Rounding off the update is a fix for the issue that was keeping some artists from posting to Connect, and a fix for a bug that was keeping users from being able to click on the “Love” option while listening to Beats 1.
If you want to get the patch, simply head to Settings > General > Software Update on your iOS device.
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Raise your hand if you’re excited about Apple Watch! Okay, the couple of you in the back who didn’t raise your hands, stick around, because this edition of Apple Daily has some non-Watch news as well. But if you’re not excited, you probably should be, because new Apple product-category launches don’t happen too often! Let’s dispense with the tomfoolery and jump right in.
Prospective Apple Watch buyers have had months to pore over every excruciating bit of minutiae about the smartwatch, but should there remain any nagging questions about the device on the eve of preorders arriving in the hands of customers Friday, there’s now a user guide with all the answers.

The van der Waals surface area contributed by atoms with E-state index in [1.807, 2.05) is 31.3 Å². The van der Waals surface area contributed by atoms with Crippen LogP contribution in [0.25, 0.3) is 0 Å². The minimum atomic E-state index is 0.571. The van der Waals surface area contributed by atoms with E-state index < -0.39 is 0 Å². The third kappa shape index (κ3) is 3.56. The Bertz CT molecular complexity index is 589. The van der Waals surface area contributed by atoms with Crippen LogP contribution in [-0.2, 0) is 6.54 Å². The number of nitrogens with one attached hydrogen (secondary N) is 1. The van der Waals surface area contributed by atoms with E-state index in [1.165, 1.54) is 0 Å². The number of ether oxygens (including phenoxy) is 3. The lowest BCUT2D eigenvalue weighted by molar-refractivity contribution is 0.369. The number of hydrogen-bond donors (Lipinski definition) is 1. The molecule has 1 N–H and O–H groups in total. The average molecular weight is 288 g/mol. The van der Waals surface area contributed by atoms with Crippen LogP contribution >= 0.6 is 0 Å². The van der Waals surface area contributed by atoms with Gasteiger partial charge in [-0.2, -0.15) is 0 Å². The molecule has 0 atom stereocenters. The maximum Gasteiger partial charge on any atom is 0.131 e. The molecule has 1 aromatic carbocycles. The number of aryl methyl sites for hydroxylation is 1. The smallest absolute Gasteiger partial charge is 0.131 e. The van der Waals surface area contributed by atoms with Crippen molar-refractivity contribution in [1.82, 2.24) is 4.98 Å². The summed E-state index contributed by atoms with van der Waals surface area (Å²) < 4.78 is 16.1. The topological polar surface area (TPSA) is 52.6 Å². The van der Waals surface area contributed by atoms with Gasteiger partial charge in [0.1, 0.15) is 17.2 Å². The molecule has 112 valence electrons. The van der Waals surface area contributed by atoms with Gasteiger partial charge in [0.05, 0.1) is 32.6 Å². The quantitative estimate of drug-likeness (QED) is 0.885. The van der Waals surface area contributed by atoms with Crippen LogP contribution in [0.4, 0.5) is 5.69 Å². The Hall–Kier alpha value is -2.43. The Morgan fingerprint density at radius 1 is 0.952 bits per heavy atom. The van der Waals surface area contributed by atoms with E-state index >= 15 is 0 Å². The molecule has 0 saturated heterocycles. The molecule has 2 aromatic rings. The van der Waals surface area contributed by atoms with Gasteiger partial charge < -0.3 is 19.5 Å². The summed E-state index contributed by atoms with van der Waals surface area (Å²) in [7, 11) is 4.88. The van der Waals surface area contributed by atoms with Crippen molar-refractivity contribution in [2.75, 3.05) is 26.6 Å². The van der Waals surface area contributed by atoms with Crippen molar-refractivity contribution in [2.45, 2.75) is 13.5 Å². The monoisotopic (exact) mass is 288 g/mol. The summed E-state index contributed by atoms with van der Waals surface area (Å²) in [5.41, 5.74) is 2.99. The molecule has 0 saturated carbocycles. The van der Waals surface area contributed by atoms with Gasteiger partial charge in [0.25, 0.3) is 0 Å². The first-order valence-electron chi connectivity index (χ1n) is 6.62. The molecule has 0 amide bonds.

On Thursday, Apple published the official Apple Watch User Guide on its website, which breaks down into 22 categories covering every aspect of the wearable device one might expect. With sections entitled Get Started, Basics, Watch Faces, Notifications, Glances, Timekeeping, Messages, Digital Touch, Mail, Phone Calls, and Calendars and Reminders, among others, the manual should give anxious watch buyers plenty to study in the hours that remain before the devices are delivered tomorrow.
Apple has also hung the open sign outside the Apple Watch App Store, a specialized version of the existing iOS App Store focused on Watch-compatible titles that actually lives inside the Apple Watch app introduced with iOS 8.2. As previewed by Buzzfeed earlier today, the store’s virtual shelves are stocked with more than 3,000 apps, including all the usual suspects like Twitter, Instapaper, and The New York Times being singled out for special attention.